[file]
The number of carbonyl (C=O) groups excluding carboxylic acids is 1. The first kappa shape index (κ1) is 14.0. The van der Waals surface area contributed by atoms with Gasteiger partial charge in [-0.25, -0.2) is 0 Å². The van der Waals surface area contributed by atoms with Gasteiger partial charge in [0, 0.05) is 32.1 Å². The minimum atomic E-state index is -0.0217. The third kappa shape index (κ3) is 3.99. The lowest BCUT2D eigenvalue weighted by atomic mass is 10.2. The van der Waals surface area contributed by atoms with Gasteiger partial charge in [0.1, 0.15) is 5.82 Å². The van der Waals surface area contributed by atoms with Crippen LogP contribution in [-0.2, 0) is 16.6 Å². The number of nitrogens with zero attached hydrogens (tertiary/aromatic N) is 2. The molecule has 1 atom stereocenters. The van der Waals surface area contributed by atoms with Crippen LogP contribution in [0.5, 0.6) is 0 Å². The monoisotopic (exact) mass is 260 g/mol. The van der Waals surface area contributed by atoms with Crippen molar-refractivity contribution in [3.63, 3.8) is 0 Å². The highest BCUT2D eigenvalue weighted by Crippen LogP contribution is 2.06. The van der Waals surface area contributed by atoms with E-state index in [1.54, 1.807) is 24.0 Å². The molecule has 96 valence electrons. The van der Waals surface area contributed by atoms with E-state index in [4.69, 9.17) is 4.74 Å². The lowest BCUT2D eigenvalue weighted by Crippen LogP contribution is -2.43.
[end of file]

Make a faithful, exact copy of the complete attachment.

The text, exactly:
The number of carbonyl (C=O) groups excluding carboxylic acids is 1. The first kappa shape index (κ1) is 14.0. The van der Waals surface area contributed by atoms with Gasteiger partial charge in [-0.25, -0.2) is 0 Å². The van der Waals surface area contributed by atoms with Gasteiger partial charge in [0, 0.05) is 32.1 Å². The minimum atomic E-state index is -0.0217. The third kappa shape index (κ3) is 3.99. The lowest BCUT2D eigenvalue weighted by atomic mass is 10.2. The van der Waals surface area contributed by atoms with Gasteiger partial charge in [0.1, 0.15) is 5.82 Å². The van der Waals surface area contributed by atoms with Crippen LogP contribution in [-0.2, 0) is 16.6 Å². The number of nitrogens with zero attached hydrogens (tertiary/aromatic N) is 2. The molecule has 1 atom stereocenters. The van der Waals surface area contributed by atoms with Crippen LogP contribution in [0.5, 0.6) is 0 Å². The monoisotopic (exact) mass is 260 g/mol. The van der Waals surface area contributed by atoms with Crippen molar-refractivity contribution in [3.63, 3.8) is 0 Å². The highest BCUT2D eigenvalue weighted by Crippen LogP contribution is 2.06. The van der Waals surface area contributed by atoms with E-state index in [1.54, 1.807) is 24.0 Å². The molecule has 96 valence electrons. The van der Waals surface area contributed by atoms with E-state index in [4.69, 9.17) is 4.74 Å². The lowest BCUT2D eigenvalue weighted by Crippen LogP contribution is -2.43.